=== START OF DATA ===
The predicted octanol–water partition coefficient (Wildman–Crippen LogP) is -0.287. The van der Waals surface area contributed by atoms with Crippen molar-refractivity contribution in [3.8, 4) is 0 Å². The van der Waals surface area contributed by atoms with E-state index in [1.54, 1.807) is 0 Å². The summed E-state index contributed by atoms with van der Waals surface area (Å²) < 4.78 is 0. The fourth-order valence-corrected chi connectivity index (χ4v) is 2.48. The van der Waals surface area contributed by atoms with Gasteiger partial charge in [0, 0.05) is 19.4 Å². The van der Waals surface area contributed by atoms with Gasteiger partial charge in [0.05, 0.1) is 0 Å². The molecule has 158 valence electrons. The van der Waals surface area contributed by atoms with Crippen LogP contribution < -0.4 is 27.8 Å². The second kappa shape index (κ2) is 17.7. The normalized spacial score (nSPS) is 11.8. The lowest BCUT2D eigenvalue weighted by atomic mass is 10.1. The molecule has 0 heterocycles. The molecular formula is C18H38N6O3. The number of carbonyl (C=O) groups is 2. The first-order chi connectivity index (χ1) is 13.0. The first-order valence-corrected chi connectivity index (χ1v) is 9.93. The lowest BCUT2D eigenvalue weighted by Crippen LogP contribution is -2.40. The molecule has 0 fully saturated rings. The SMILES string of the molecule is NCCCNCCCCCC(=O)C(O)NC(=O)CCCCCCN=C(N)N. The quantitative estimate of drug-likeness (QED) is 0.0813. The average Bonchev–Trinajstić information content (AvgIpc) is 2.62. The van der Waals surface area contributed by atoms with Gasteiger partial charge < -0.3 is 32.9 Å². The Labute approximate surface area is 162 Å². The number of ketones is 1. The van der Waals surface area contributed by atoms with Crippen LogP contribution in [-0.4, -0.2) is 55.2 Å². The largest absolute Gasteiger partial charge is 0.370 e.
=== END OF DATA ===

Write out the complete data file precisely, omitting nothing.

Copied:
The predicted octanol–water partition coefficient (Wildman–Crippen LogP) is -0.287. The van der Waals surface area contributed by atoms with Crippen molar-refractivity contribution in [3.8, 4) is 0 Å². The van der Waals surface area contributed by atoms with E-state index in [1.54, 1.807) is 0 Å². The summed E-state index contributed by atoms with van der Waals surface area (Å²) < 4.78 is 0. The fourth-order valence-corrected chi connectivity index (χ4v) is 2.48. The van der Waals surface area contributed by atoms with Gasteiger partial charge in [0, 0.05) is 19.4 Å². The van der Waals surface area contributed by atoms with Gasteiger partial charge in [0.05, 0.1) is 0 Å². The molecule has 158 valence electrons. The van der Waals surface area contributed by atoms with Crippen LogP contribution < -0.4 is 27.8 Å². The second kappa shape index (κ2) is 17.7. The normalized spacial score (nSPS) is 11.8. The lowest BCUT2D eigenvalue weighted by atomic mass is 10.1. The molecule has 0 heterocycles. The molecular formula is C18H38N6O3. The number of carbonyl (C=O) groups is 2. The first-order chi connectivity index (χ1) is 13.0. The first-order valence-corrected chi connectivity index (χ1v) is 9.93. The lowest BCUT2D eigenvalue weighted by Crippen LogP contribution is -2.40. The molecule has 0 fully saturated rings. The SMILES string of the molecule is NCCCNCCCCCC(=O)C(O)NC(=O)CCCCCCN=C(N)N. The quantitative estimate of drug-likeness (QED) is 0.0813. The average Bonchev–Trinajstić information content (AvgIpc) is 2.62. The van der Waals surface area contributed by atoms with Gasteiger partial charge < -0.3 is 32.9 Å². The Labute approximate surface area is 162 Å². The number of ketones is 1. The van der Waals surface area contributed by atoms with Crippen LogP contribution in [-0.4, -0.2) is 55.2 Å². The largest absolute Gasteiger partial charge is 0.370 e.